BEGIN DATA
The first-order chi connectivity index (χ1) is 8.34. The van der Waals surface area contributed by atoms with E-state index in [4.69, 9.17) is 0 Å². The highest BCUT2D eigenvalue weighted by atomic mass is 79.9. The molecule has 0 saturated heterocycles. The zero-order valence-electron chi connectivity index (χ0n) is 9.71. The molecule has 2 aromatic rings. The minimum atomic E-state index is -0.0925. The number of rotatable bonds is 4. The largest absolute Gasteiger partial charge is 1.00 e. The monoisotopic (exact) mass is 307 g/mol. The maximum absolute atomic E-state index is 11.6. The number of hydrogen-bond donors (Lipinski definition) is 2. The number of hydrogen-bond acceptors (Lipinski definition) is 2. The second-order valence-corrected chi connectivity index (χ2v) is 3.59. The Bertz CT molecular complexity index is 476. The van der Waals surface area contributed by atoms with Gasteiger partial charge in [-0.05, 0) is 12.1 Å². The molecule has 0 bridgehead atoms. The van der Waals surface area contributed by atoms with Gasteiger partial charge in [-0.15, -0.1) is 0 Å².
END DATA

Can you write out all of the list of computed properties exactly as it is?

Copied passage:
The first-order chi connectivity index (χ1) is 8.34. The van der Waals surface area contributed by atoms with E-state index in [4.69, 9.17) is 0 Å². The highest BCUT2D eigenvalue weighted by atomic mass is 79.9. The molecule has 0 saturated heterocycles. The zero-order valence-electron chi connectivity index (χ0n) is 9.71. The molecule has 2 aromatic rings. The minimum atomic E-state index is -0.0925. The number of rotatable bonds is 4. The largest absolute Gasteiger partial charge is 1.00 e. The monoisotopic (exact) mass is 307 g/mol. The maximum absolute atomic E-state index is 11.6. The number of hydrogen-bond donors (Lipinski definition) is 2. The number of hydrogen-bond acceptors (Lipinski definition) is 2. The second-order valence-corrected chi connectivity index (χ2v) is 3.59. The Bertz CT molecular complexity index is 476. The van der Waals surface area contributed by atoms with Gasteiger partial charge in [-0.05, 0) is 12.1 Å². The molecule has 0 bridgehead atoms. The van der Waals surface area contributed by atoms with Gasteiger partial charge in [-0.15, -0.1) is 0 Å².